Topic: 72 King Street (1911)

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72 King Street 2017

2017 View: By Hamish Crimp

This building was constructed for A. E. Sykes in 1911, following his purchase of the section in 1910. The Taranaki Daily News of 6 May 1911, noted that "Mr A. E. Sykes is just completing the erection of a substantial warehouse on King Street. Mr Sykes, with characteristic enterprise, is going in for manufacturing on a large scale and extending the wholesale department of his business". Later, on 21 August 1911, the Taranaki Herald published an article providing a description of the finished building (see linked).

It is one of the last wood and iron commercial buildings constructed in New Plymouth.

A permit was granted to A. E. Sykes on 28 February 1911, for the construction of a 'store' on Town Section 626 (incorrect - neighbouring section), King Street - The estimated construction cost was £792.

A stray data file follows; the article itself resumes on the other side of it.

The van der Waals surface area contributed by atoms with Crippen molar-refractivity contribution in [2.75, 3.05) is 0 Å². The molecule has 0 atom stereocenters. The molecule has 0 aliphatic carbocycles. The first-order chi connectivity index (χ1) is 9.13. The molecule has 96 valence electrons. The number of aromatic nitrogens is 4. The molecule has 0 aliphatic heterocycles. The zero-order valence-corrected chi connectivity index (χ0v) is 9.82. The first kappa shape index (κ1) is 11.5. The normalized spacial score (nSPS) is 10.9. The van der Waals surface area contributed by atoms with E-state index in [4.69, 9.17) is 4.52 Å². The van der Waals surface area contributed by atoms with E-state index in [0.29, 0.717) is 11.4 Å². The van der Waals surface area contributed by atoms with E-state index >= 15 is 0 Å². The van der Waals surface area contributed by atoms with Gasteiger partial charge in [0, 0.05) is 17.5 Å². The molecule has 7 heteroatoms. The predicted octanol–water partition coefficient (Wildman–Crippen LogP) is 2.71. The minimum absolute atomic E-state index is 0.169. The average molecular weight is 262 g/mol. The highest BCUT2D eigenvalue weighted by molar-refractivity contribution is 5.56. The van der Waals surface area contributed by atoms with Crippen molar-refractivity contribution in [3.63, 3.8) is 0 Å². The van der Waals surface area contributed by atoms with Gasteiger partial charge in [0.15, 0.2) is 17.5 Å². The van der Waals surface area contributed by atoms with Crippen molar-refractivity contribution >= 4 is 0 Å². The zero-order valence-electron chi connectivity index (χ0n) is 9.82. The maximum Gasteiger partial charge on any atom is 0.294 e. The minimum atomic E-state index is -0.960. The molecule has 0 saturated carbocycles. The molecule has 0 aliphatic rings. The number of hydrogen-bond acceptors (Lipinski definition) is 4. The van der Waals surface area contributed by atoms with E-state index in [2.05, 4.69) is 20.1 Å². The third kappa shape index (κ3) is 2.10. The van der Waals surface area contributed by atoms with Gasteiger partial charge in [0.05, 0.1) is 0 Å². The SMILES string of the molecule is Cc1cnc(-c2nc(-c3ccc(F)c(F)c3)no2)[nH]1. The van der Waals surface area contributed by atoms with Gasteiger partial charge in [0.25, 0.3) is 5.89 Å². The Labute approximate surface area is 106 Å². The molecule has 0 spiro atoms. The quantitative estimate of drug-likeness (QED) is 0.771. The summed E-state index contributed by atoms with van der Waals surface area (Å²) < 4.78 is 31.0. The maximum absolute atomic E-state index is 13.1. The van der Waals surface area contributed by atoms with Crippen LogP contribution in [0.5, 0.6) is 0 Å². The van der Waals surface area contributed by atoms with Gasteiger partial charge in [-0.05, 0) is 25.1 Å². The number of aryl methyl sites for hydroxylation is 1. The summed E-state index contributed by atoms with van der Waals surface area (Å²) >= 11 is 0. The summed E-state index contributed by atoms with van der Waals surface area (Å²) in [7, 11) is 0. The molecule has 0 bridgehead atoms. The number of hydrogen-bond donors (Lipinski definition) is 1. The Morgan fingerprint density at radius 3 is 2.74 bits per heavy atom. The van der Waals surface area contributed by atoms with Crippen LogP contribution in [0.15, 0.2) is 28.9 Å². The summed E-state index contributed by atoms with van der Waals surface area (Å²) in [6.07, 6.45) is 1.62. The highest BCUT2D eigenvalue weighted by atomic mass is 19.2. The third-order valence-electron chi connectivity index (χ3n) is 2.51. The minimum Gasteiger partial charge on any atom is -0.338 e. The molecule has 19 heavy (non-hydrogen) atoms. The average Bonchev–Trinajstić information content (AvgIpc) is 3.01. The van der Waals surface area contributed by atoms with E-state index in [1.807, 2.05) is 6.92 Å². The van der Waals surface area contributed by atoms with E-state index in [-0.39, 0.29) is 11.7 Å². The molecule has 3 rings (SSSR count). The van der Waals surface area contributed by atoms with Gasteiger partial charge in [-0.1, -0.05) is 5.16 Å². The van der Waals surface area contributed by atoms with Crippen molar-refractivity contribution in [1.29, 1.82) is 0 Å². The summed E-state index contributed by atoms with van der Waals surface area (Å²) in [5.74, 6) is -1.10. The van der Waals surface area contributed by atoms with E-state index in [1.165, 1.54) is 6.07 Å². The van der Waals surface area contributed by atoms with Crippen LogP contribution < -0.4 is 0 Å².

The building is notable for its association with successful New Plymouth chemist Alfred Sykes, and also for being one of only a few commercial buildings of this style to survive outside of Devon Street. the building is currently clad in fibrolite, although it does retain some of its original sash windows. 

If restored, along with neighbouring 76 King Street (constructed for A. E. Sykes in 1922), this building could make a significant contribution to the streetscape. 

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